, the most successful French comedy film of 2011 and the second most successful ever, depicts one very unorthodox patient/nurse relationship. Based on a True Story
Meet Driss—young, obnoxious, shamelessly living on welfare and freshly back on the street after six months spent... elsewhere
. With little ambition and even fewer employment prospects, he crashes a job interview for the position of stay-at-home nurse for a wealthy tetraplegic aristocrat, simply wanting them to acknowledge his attendance and rejection so he can remain on benefits.
But when Philippe, the tetraplegic in question, takes a shine to Driss' blunt and pitiless demeanour
in front of Driss and his bedside manners that would make Gregory House
proud, he decides to hire Driss on trial, betting that "he won't last two weeks".Hilarity Ensues
.The Weinstein Company
, which distributed it in the US with less than memorable resultsnote
is said to be preparing an americanized remake
Intouchables contains examples of:
- Based on a True Story: On Count Philippe Pozzo di Borgo and Abdel Sellou's.
- Beard of Sorrow: Philippe grows one after sending Driss away.
- Black Sheep: Driss.
- Blue Blood: Philippe.
- Bratty Teenage Daughter: Philippe's daughter.
- Brick Joke: After a lot of talk about ears being erogenous we see the interviewer of the delivery company reaching for hers when Driss' comments amuse her.
- Brutal Honesty: Driss' shtick.
- Critics Are Morons: A film about The Power of Friendship breaking all kind of social and racial barriers was criticised in the States as being racist and offensive.
- It must be said that most of the audience seems to love the movie, unlike the critics.
- Even critics with positive reactions tended to compare it unfavorably to Driving Miss Daisy.
- Cultured Badass: Driss has become something of one towards the end.
- Philippe too. Both before and after the accident.
- Dark and Troubled Past: Both Driss and Philippe.
- Did Not Get the Girl: Played straight with Driss, with Les Yay flavour. Subverted with Philippe, as he first refuses, then finally accepts to meet Eleonore at the end.
- Driven to Suicide: Driss bluntly says that he'd be if he were in Philippe's place. Philippe instantly points out that he's in no condition to even end his life.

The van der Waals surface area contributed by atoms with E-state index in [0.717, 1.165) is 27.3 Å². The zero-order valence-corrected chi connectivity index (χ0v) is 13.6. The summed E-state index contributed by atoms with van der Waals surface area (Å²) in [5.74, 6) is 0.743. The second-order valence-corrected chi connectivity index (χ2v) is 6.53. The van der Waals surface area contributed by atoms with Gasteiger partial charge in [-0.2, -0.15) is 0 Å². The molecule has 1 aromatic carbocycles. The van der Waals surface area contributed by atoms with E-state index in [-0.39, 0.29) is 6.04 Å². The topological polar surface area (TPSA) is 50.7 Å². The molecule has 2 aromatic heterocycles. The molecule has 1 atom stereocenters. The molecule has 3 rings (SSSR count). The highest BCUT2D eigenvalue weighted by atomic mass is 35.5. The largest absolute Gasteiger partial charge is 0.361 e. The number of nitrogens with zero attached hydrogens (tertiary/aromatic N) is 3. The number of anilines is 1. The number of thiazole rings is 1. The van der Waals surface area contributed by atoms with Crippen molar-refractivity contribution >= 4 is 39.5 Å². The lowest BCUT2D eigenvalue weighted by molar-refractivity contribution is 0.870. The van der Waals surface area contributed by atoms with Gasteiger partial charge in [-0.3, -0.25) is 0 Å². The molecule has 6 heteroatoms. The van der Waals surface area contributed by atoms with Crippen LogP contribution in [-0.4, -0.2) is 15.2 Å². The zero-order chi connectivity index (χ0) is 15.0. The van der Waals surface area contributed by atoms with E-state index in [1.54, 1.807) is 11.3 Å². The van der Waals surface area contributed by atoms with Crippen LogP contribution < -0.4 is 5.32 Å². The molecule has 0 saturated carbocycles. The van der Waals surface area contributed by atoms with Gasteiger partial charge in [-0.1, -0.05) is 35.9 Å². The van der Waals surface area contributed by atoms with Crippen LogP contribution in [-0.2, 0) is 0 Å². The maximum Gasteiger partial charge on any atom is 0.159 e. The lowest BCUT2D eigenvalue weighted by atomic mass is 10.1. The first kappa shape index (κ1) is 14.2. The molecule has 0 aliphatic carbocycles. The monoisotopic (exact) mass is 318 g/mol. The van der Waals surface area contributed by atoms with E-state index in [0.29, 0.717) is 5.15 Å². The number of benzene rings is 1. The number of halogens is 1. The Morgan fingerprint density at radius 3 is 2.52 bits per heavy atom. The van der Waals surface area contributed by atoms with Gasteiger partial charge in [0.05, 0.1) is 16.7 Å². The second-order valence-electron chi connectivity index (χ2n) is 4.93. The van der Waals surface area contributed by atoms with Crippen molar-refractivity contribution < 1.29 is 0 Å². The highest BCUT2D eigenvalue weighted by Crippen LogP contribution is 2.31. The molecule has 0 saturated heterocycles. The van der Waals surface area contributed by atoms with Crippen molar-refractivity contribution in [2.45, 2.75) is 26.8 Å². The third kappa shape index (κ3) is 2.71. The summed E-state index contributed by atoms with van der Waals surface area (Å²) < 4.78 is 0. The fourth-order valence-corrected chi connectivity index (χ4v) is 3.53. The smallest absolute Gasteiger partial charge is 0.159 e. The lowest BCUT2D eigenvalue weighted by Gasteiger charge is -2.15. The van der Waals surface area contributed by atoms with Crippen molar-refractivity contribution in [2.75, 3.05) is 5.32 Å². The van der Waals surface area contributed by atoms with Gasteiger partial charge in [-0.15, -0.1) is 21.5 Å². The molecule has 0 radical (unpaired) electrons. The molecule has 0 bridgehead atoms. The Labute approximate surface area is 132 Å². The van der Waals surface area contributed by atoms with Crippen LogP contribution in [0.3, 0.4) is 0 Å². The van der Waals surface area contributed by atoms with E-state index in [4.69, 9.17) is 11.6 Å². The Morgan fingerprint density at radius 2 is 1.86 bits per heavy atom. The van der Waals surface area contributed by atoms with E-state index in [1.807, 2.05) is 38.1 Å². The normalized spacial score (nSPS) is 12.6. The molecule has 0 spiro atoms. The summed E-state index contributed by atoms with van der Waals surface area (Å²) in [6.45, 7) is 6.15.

- Dr. Jerk: Driss' replacement.
- Don't You Dare Pity Me!: What makes Philippe want to hire Driss.
- Eating the Eye Candy: Philippe's daughter does it when she passes next to a shirtless Driss.
- Establishing Character Moment: You know what kind of person Driss is just by his rather rude behaviour in the recruitment scene.
- Gilligan Cut: More than once, Driss says there's no way he's doing something, only to end up doing it a few moments later.
- Heroes Want Redheads: Driss' affection toward Magalie, somewhat. He doesn't want her, though.
- How We Got Here
- I Have Many Names: Driss is short for Idriss, but his birth name is Bacari. In addition, the man that inspired the character is actually called Abdel.
- Important Shaving: Philippe stops shaving (well, at least he didn't let anyone shave him) after he sent Driss back. When they are back together, his unkempt beard is shaven by Driss.
- Part of the shaving is Played for Laughs, leaving Philippe with a few ridiculous moustaches.
- Innocent Bigot: Driss, which is in no small part why Philippe hires him. Other assistants qualify as well, but they are plain jerks too unlike Driss.
- Incompatible Orientation: Driss and Magalie.
- Jerk Ass: The nurse that replaces Driss qualifies, as well as Philippe's neighbors, who use Philippe's entry as their particular parking place despite parking being forbidden there.
- Jerk with a Heart of Gold: Played with. Driss can put Gregory House to shame with his rude behaviour. On the other hand, he is a genuinely caring and charming person, whose sense of humour carries the whole film, and who takes a great deal of time and effort making people around him feel better. By any means necessary.
- Lampshade Hanging: Quite a few. And one averted.
- Lipstick Lesbian: Magalie.
- Manic Pixie Dream Girl / Loony Friends Improve Your Personality: Driss to Philippe.
- Noble Demon / Ethical Slut: Driss.
- Odd Couple: Eventually leading into
- Pair the Spares: Yvonne and Albert, the gardener. It's even lampshaded by Driss.
- The Power of Friendship: While Philippe (obviously) remains a tetraplegic, his friendship with Driss gives him the will to have a less reclusive and more uplifting life.
- Race Lift: Driss, and by extension his family. The character is Senegalese in the film but the man that inspired him is an Algerian, Abdel Sellou.
- Scary Black Man: Taking into consideration his posture, strength and being a former criminal, who still likes to carry a telescopic baton in his bag, Driss does fit this trope nicely.
- Sexy Secretary: Magalie.
- Simpleminded Wisdom / Street Smart: Driss.
- Strong Family Resemblance: Subverted. Philippe tells Driss that he can see that him and Adama are brothers. They are actually cousins.
- True Art Is Incomprehensible: Invoked, discussed, and subverted. Driss doesn't really understand modern art, to the point where he heavily mocks it; then he tries his hand at abstract painting. He starts with the intent of making a mockery out of it, but the painting itself turns out quite profitable when Philippe sells it as the work of an "up-and-coming artist" - to mess with the snobby, snooty people he buys art from.
- Where Da White Women At?: Driss is attracted to Magalie, Philippe's redheaded secretary.
- Worst Aid: When Driss learns that Yvette has attempted to commit suicide via Immodium, he jokes that next, she'll overdose on Tylenol. In actuality, Tylenol is very easy to overdose on. Twice the prescribed dosage can easily create irreversible liver damage in many people. Downing a larger amount can doom you to a slow and painful death, even if you seek medical aid immediately.